Perhaps some extracts from my diary may throw further light on my country work, and the condition of the people at that time, in the early 80's.

        While waiting at the depot for the train, I show the agent my temperance dynamite, and ask him if we can have "no license law" in this parish. He says: "Yes, if it were not for the niggers," and remarks, "Liquor is as free as water in this parish." I ask him to explain, and he replies: "Every storekeeper treats all who come into his store to buy. It is the custom to give free drinks. I have been a merchant for years and have given away barrels of whisky. This custom has only been since the war." I said, "You do it as a bait to win their custom." "It is done for some purpose," he remarked. "Any one can get at least two or three drinks if he asks for them in any of the stores." I then saw how this was a scheme to cheat the poor colored man, who is especially fond of liquor, and when he is a few drams ahead he will buy anything they ask him to buy; but I said this only to myself.

        The train is here, and I go on to Morrow Station, eight miles distant. No one here to meet me, as they promised. I introduce myself to a colored man, who goes off and hunts up a colored woman. She takes me half a mile to the home of an old sister, who is delighted to see me, and says she has often heard of Sister Moore. She owns forty acres here and has a good crop. She is a widow. She calls her grandson to get the buggy and carry me to Big Cane, a church six miles distant. Meanwhile she gives me supper, and while I am eating, a boy comes from Big Cane for me. By this time the family are all in. They have left the cotton patch, which is near by. I read the Bible and have prayer. Only one of all the number here can read, and she is not a good reader. The boy has left his buggy at the depot. Nine of the company follow us to the depot. It is now sundown, consequently it is long after dark before we reach our destination. Bettie Hicks, my hostess, has a fire and supper?for supper, squirrel and cornbread, that and nothing more. I am very cold, but as soon as supper is over we start for church, one mile distant. No stove or fire in the church, but there is one outside. You can go out and warm in the cold wind by the fire. There are quite a number present, many of them children. The teacher here is also a preacher, and he seems glad to have me come. He says "his scholars want to be Christians." They are poorly clad. I fear they will freeze. I talk to them from John 3: 14-18: "As Moses lifted up the serpent in the wilderness," etc. All give good attention and I believe some have really grasped the plan of salvation. Quite a number of older people are here now. I show my temperance dynamite and talk a little about missions.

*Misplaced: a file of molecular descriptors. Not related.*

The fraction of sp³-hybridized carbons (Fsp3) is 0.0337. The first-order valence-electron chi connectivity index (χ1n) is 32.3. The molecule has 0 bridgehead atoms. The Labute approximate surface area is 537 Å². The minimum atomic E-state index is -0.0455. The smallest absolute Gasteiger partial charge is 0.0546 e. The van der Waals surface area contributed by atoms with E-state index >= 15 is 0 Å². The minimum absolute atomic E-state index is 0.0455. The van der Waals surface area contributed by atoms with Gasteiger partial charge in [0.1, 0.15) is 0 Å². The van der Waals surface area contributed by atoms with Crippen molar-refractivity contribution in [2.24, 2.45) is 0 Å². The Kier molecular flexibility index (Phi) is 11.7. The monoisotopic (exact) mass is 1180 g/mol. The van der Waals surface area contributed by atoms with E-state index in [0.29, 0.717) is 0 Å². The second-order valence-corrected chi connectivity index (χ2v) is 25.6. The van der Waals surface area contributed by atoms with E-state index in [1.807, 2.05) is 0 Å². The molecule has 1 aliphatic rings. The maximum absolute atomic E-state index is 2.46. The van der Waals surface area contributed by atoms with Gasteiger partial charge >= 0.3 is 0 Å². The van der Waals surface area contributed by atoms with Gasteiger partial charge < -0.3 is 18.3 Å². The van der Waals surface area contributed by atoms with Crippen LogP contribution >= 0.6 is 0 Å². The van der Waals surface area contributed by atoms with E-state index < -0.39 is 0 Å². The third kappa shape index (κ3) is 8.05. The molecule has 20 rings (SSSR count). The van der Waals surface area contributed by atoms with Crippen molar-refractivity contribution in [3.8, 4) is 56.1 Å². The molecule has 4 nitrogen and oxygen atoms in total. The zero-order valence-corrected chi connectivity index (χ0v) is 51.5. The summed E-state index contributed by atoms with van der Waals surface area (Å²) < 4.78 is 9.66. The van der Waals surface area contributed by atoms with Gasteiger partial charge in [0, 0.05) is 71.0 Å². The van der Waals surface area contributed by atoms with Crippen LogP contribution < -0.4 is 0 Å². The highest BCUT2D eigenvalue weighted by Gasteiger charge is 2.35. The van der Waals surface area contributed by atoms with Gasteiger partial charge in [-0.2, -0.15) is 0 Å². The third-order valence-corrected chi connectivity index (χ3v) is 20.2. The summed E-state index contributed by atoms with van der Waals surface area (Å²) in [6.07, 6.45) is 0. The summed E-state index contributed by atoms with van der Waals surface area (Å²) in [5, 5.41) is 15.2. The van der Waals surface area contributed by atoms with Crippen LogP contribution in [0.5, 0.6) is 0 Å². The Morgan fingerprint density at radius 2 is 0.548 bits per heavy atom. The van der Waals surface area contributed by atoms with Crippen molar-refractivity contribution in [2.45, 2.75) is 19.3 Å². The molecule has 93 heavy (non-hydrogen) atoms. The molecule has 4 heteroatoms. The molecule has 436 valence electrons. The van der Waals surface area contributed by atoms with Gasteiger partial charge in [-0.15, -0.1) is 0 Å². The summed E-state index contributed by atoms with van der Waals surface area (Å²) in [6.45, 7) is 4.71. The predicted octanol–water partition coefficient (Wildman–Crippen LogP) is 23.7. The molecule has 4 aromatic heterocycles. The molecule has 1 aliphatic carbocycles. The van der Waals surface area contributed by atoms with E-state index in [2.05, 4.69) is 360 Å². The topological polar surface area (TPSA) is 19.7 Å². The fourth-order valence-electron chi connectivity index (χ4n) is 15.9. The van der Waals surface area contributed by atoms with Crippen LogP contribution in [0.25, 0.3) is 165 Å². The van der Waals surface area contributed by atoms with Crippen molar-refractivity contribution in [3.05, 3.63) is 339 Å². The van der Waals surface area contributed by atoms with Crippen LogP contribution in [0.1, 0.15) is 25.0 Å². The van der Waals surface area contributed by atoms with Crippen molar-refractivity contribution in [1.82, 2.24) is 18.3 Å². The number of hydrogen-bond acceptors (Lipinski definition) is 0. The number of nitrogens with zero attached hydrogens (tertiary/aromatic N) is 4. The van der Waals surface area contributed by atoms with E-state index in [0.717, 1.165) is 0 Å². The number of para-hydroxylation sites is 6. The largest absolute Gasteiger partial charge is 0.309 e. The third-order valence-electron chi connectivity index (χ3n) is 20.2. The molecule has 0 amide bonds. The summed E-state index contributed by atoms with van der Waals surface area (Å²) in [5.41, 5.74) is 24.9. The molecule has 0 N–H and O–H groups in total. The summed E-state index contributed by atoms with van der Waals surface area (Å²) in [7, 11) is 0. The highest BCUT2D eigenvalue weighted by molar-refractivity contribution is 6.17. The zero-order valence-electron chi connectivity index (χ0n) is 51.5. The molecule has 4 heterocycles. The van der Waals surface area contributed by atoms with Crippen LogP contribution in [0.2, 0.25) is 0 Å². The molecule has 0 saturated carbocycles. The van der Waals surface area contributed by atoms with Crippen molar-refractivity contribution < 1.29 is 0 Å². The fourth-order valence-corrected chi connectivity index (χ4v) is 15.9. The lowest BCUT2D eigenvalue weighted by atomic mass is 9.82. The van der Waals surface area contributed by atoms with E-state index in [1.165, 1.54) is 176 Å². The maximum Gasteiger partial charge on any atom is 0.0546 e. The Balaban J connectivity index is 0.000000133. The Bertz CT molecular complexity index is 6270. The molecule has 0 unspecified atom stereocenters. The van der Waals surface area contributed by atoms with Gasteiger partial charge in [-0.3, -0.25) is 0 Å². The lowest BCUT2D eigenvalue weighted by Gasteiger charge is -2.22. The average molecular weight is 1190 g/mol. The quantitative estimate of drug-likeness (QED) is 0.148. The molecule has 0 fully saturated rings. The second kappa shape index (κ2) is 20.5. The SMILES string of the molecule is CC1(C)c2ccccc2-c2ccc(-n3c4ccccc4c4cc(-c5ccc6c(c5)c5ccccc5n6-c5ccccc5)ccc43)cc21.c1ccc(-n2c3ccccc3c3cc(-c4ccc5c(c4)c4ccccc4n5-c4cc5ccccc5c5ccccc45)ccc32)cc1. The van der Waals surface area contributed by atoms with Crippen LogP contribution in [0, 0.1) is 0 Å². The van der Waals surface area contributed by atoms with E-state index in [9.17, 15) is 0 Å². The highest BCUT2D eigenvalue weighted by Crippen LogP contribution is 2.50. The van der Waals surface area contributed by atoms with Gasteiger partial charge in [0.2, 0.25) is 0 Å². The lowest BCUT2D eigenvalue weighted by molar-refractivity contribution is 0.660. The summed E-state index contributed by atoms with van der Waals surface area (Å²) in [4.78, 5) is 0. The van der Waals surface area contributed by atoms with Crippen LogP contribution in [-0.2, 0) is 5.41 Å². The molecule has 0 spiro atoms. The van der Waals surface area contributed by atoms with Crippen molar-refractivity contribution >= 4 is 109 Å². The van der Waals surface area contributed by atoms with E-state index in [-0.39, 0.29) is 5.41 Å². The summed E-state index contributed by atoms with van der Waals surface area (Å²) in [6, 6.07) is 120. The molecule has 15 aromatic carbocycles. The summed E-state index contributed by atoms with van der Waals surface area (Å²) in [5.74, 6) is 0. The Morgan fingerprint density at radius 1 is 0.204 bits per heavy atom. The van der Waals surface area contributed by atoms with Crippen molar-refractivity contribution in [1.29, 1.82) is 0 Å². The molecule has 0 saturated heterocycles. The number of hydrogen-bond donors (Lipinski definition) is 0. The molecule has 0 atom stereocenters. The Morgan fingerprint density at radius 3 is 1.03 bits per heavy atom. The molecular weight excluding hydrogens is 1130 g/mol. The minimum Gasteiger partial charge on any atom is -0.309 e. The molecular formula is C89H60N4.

At last we are home again. Such a little mite of a house?about 7xI4 feet! The father and son go to sleep at a neighbor's. I used to know Bettie the wife and the children?boy fourteen, girls twelve and ten years old. Bettie and the children can all read a little. We have had a nice fireside talk, Bible lesson and prayer. It is now twelve o'clock, so we retire.